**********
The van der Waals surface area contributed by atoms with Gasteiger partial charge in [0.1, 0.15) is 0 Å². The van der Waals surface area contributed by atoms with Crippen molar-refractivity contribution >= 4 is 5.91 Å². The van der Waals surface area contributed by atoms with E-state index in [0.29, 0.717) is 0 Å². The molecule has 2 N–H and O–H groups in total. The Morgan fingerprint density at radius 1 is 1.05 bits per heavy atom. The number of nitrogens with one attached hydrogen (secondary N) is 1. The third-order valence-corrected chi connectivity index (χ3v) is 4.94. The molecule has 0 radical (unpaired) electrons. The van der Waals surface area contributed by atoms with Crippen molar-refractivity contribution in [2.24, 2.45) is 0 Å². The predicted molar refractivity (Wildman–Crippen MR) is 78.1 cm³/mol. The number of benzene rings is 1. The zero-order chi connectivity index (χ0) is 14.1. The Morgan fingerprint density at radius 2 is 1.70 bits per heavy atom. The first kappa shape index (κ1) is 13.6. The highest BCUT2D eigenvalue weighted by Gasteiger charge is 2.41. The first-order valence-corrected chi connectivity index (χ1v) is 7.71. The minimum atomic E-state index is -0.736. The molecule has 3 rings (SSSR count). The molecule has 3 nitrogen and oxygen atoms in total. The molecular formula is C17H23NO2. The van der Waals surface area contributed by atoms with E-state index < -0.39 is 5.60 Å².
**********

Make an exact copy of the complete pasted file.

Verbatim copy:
The van der Waals surface area contributed by atoms with Gasteiger partial charge in [0.1, 0.15) is 0 Å². The van der Waals surface area contributed by atoms with Crippen molar-refractivity contribution >= 4 is 5.91 Å². The van der Waals surface area contributed by atoms with E-state index in [0.29, 0.717) is 0 Å². The molecule has 2 N–H and O–H groups in total. The Morgan fingerprint density at radius 1 is 1.05 bits per heavy atom. The number of nitrogens with one attached hydrogen (secondary N) is 1. The third-order valence-corrected chi connectivity index (χ3v) is 4.94. The molecule has 0 radical (unpaired) electrons. The van der Waals surface area contributed by atoms with Crippen molar-refractivity contribution in [2.24, 2.45) is 0 Å². The predicted molar refractivity (Wildman–Crippen MR) is 78.1 cm³/mol. The number of benzene rings is 1. The zero-order chi connectivity index (χ0) is 14.1. The Morgan fingerprint density at radius 2 is 1.70 bits per heavy atom. The first kappa shape index (κ1) is 13.6. The highest BCUT2D eigenvalue weighted by Gasteiger charge is 2.41. The first-order valence-corrected chi connectivity index (χ1v) is 7.71. The minimum atomic E-state index is -0.736. The molecule has 3 rings (SSSR count). The molecule has 3 nitrogen and oxygen atoms in total. The molecular formula is C17H23NO2. The van der Waals surface area contributed by atoms with E-state index < -0.39 is 5.60 Å².